Wildfire smoke is blanketing much of the U.S. Here's how to protect yourself : Short Wave Smoke from Canadian wildfires is causing poor air quality in parts of the U.S. This smoke can have dangerous health effects because it carries fine particulates known as PM 2.5. With millions of people affected, we thought it would be a good time to turn it over to our friends at NPR's Life Kit podcast. Ever ready with helpful tips, they just released an episode with tips for protecting yourself from wildfire smoke.

Stay safe, Short Wavers.

Wildfire smoke is blanketing much of the U.S. Here's how to protect yourself

Wildfire smoke is blanketing much of the U.S. Here's how to protect yourself

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New York topped the list of most polluted major cities in the world on Tuesday night, as smoke from the wildfires in Canada continues to blanket the East Coast of the United States. David Dee Delgado/Getty Images hide caption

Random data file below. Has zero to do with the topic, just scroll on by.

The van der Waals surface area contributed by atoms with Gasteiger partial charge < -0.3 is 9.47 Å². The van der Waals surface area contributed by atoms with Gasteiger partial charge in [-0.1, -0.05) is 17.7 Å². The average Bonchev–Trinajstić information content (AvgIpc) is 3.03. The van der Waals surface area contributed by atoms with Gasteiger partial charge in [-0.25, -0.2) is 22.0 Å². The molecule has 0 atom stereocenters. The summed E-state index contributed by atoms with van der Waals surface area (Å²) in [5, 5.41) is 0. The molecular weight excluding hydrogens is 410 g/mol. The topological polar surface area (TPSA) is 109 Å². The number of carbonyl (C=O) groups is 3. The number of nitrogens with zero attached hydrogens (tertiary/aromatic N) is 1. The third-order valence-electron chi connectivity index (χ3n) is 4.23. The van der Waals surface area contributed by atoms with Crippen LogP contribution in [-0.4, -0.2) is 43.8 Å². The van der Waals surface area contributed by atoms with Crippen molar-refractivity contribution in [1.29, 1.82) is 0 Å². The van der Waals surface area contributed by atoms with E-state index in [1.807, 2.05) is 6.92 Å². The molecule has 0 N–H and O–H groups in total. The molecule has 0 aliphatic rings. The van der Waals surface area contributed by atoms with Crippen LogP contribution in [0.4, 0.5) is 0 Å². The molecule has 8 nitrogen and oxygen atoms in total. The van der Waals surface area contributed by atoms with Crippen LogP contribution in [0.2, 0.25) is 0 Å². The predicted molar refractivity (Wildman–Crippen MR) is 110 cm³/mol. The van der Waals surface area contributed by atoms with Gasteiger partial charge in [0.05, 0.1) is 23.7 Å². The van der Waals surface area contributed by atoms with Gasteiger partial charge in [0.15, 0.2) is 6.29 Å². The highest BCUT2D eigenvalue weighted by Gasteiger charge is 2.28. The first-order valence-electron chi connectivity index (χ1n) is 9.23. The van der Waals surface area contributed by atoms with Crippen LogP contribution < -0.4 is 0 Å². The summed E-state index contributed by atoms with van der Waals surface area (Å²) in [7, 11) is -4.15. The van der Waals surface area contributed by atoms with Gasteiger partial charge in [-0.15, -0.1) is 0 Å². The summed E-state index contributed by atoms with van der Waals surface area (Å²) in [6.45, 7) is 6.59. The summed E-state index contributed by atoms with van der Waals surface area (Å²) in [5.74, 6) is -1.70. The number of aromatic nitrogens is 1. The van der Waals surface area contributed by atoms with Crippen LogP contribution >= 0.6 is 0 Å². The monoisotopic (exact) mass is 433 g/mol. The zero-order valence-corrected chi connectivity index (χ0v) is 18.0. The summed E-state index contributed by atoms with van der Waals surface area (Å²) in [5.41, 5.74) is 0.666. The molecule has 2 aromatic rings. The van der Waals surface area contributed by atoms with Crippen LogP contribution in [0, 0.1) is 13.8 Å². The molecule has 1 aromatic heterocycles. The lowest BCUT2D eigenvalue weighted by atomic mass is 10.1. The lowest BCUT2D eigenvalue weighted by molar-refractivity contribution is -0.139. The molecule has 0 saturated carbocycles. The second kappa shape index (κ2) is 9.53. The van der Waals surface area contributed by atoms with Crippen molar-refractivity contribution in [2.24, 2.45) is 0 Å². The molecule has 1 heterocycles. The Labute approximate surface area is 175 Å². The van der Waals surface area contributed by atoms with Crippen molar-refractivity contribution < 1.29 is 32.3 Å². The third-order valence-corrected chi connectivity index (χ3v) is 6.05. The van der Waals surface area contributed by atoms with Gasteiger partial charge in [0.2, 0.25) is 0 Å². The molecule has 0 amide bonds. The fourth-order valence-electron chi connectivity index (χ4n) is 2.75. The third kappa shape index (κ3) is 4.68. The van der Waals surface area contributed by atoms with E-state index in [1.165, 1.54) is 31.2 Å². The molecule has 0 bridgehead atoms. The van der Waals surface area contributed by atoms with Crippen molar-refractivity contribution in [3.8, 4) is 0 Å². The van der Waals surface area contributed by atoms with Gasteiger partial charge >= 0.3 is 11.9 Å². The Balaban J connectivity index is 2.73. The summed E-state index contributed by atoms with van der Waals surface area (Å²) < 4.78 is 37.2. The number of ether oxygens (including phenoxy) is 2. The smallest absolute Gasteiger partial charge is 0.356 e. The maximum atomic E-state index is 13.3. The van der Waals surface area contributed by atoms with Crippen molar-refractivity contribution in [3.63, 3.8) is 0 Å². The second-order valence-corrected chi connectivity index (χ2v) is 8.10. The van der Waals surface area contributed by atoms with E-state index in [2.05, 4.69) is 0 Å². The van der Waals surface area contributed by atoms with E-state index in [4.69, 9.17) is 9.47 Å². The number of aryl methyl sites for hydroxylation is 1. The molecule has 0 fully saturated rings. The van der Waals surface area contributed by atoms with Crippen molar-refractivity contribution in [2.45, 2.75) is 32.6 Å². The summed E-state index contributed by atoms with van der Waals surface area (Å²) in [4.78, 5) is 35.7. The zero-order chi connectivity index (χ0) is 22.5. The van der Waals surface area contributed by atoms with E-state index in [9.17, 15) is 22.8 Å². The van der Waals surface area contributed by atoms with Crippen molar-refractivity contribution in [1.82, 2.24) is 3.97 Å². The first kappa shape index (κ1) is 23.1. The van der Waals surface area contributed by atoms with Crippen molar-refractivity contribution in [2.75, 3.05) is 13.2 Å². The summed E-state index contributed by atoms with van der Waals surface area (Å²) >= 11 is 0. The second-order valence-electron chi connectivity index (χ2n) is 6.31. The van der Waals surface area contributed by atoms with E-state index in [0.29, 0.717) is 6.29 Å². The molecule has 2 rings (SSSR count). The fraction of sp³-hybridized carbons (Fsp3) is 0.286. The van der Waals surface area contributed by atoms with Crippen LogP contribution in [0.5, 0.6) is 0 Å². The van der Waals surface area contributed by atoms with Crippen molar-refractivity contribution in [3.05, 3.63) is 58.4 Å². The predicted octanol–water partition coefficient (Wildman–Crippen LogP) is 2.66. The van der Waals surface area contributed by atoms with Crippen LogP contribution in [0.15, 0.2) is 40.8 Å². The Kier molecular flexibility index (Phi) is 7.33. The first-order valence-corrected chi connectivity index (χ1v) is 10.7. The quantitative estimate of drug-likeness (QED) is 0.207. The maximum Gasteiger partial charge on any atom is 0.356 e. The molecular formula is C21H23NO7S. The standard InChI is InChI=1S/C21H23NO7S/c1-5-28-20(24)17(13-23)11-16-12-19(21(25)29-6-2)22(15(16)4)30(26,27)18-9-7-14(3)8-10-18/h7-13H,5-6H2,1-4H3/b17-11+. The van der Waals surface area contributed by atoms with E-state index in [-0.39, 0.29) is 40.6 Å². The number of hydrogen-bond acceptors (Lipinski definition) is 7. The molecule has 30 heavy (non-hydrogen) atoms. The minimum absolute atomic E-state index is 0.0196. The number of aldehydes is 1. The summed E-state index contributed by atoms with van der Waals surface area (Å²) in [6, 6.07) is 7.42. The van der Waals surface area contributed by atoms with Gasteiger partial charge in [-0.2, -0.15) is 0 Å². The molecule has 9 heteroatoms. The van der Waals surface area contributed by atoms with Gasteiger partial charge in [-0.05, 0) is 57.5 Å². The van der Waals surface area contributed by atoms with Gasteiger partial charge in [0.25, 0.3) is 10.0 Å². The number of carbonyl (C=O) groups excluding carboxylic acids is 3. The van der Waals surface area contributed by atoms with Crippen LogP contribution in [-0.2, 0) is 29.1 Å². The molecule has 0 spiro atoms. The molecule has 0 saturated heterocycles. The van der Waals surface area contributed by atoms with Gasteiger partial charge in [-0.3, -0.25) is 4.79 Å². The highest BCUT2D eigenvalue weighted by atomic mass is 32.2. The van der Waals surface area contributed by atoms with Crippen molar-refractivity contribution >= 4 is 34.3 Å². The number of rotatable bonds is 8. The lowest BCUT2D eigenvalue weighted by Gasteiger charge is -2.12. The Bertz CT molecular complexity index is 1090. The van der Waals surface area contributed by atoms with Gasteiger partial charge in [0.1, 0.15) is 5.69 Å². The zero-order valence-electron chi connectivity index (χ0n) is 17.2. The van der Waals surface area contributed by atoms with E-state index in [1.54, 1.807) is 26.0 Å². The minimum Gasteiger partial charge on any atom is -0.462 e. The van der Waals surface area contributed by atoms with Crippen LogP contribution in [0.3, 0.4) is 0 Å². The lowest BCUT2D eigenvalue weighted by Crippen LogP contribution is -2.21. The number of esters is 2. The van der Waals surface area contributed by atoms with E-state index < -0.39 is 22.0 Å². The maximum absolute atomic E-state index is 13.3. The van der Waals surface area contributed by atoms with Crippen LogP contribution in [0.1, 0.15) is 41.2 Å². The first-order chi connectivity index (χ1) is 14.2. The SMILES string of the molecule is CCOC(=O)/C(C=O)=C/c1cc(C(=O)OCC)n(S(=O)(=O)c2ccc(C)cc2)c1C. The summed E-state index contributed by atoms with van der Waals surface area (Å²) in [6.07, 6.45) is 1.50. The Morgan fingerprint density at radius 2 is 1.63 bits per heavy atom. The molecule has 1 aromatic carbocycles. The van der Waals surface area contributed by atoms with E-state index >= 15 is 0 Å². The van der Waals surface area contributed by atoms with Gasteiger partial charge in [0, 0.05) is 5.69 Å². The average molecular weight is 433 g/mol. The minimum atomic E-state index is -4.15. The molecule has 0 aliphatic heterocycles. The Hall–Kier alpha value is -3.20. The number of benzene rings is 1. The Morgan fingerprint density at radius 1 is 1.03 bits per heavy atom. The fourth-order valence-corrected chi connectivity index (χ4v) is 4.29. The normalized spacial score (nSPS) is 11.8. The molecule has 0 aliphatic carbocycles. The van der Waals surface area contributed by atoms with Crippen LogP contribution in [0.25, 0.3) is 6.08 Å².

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David Dee Delgado/Getty Images

New York topped the list of most polluted major cities in the world on Tuesday night, as smoke from the wildfires in Canada continues to blanket the East Coast of the United States.

David Dee Delgado/Getty Images

Right now, hundreds of wildfires are burning in Canada. Wind has blown the smoke over cities, from Ottawa to New York City and beyond.

If you can see the haze outside your window, the sky is an unusual color or the air smells like campfire, it's best to stay indoors, if possible.

Wildfire smoke contains fine particulates, also known as PM2.5. These tiny, lightweight particles travel far and can go deep into your lungs and bloodstream, causing inflammation, heart attacks, strokes, asthma and other breathing issues.

Today on Short Wave, we bring you an episode of Life Kit, NPR's how-to podcast. Host Marielle Segarra and NPR producer Liz Baker share tips on how to protect yourself from wildfire smoke.

The audio portion of this episode was produced by Sylvie Douglis and edited by Meghan Keane.